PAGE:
Is it safe for me to swim in the ocean around St. Simons Island and Jekyll Island?
The Coastal Health District is alerting swimmers and recreational fishers that oil may be present on area beaches. Beaches are not closed but beachgoers should stay alert. Swim and fish with caution and avoid contact with oil or oily products on the beach. The public is reminded that the water conditions could change quickly while the cargo carrier remains in the channel. If you see a sheen of oil on the surface of the water, do not swim or fish.
For additional information on the incident response, monitor the response website at https://ssiresponse.com/.
Is the beach closed?
No, the beach is not closed. Swim and fish with caution.
What if I get oil on my skin or clothes?
If you step on a tar ball or get oil on your skin, wash off the oil with soap and clean water. There is no need to use harsh detergents, solvents or other chemicals to wash oil from skin or clothing – these could be harmful to you.
Is it safe for me to go fishing in these areas, and are the fish and shellfish safe to eat?
Fish with caution, and do not fish in any areas with visible oil. Fish and shellfish consumption guidelines have not changed. You should clean and thoroughly cook the fish before eating, just as you would fish caught from any water. For more detailed information about fishing and shellfish, contact the Department of Natural Resources Coastal Resources Division at 912-264-7218.
Is anyone testing the water for the presence of oil?
The Georgia Department of Natural Resources Environmental Protection Division (EPD) is overseeing a water sampling and testing program. Analytical results are reviewed by EPD to determine environmental compliance. The Georgia Department of Public Health evaluates those results to determine if there are any health concerns.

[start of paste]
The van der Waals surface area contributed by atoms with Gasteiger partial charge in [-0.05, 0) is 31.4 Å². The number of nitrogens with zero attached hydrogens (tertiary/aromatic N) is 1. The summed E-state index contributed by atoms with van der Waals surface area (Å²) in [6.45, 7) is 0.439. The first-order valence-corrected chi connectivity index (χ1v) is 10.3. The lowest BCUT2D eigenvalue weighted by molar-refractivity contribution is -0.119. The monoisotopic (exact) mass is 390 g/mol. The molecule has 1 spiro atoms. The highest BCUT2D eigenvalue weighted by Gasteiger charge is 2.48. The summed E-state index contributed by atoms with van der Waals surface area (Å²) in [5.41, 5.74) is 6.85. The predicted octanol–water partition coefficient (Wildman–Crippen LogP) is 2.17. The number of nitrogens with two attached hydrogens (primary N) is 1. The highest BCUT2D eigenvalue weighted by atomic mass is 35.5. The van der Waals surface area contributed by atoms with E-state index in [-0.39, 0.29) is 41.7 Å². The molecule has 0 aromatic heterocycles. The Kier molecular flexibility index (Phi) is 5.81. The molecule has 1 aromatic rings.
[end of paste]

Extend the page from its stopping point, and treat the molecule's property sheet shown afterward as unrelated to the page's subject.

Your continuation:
How often is the water being tested?
Water samples are taken monthly from 5 locations. Once the samples are received by the laboratory, the typical turnaround time for results is 48 hours.
What exactly is the water being tested for?
The samples are tested for the presence of volatile organic compounds (VOCs), semivolatile organic compounds (SVOCs), and metals, which would encompass pollutants found in fuel and lubricants stored on the ship. The analytical methods being used can, additionally, detect almost 200 hazardous chemicals including organic solvents, polycyclic aromatic hydrocarbons (PAHs), some pesticides, and toxic heavy metals. These constituents would not naturally be found in ocean water.
Who is testing the water?
The actual testing is done by NewFields Environmental Forensics Laboratory in Massachusetts. The Georgia Department of Natural Resources Environmental Protection Division is overseeing the sampling and testing program.
Will you announce the results of each test?
No, but we will post any changes to the advisory status that may occur based on these test results (see next question).
If you change the advisory status, how will I find out?
Any change in advisory status will be posted on our St. Simons Sound Incident web page at gachd.org/ssiresponse. We will send a press release to area media, and we will post information to our own social media channels (Facebook, Twitter and Instagram).
I saw oil on the beach/in the ocean. What should I do?
Do not swim in the water if you see visible oil, and don’t fish in areas where oil is visible on the water. If you see oil on the beach, contact the U.S. Coast Guard National Response Center at 1-800-424-8802 to make a report.
I heard about a beach water testing program that screens for bacteria in the water. Is this the same program?
No, that is a different program. The Georgia Department of Natural Resources Coastal Resources Division has a beach water monitoring program to test for enterococcus bacteria, which come from warm-blooded mammals like humans and some wildlife. The agency tests water samples from Georgia beaches every week of the year and has done so for many years. This program is not related to the cargo carrier incident and will continue.
Any beach water advisories concerning enterococcus bacteria will be posted on our beach water testing web page and signs will also be posted at public beach access points. If a beach is under advisory because of an elevated bacteria level, we recommend you avoid swimming at that beach until the level goes back down, and the advisory is lifted. An elevated level of bacteria in the water could mean an increased risk of illness for swimmers.
U.S. Coast Guard National Response Center at 800-424-8802
Department of Natural Resources Coastal Resources Division at 912-264-7218
Department of Natural Resources Environmental Protection Division (EPD) at 404-651-7970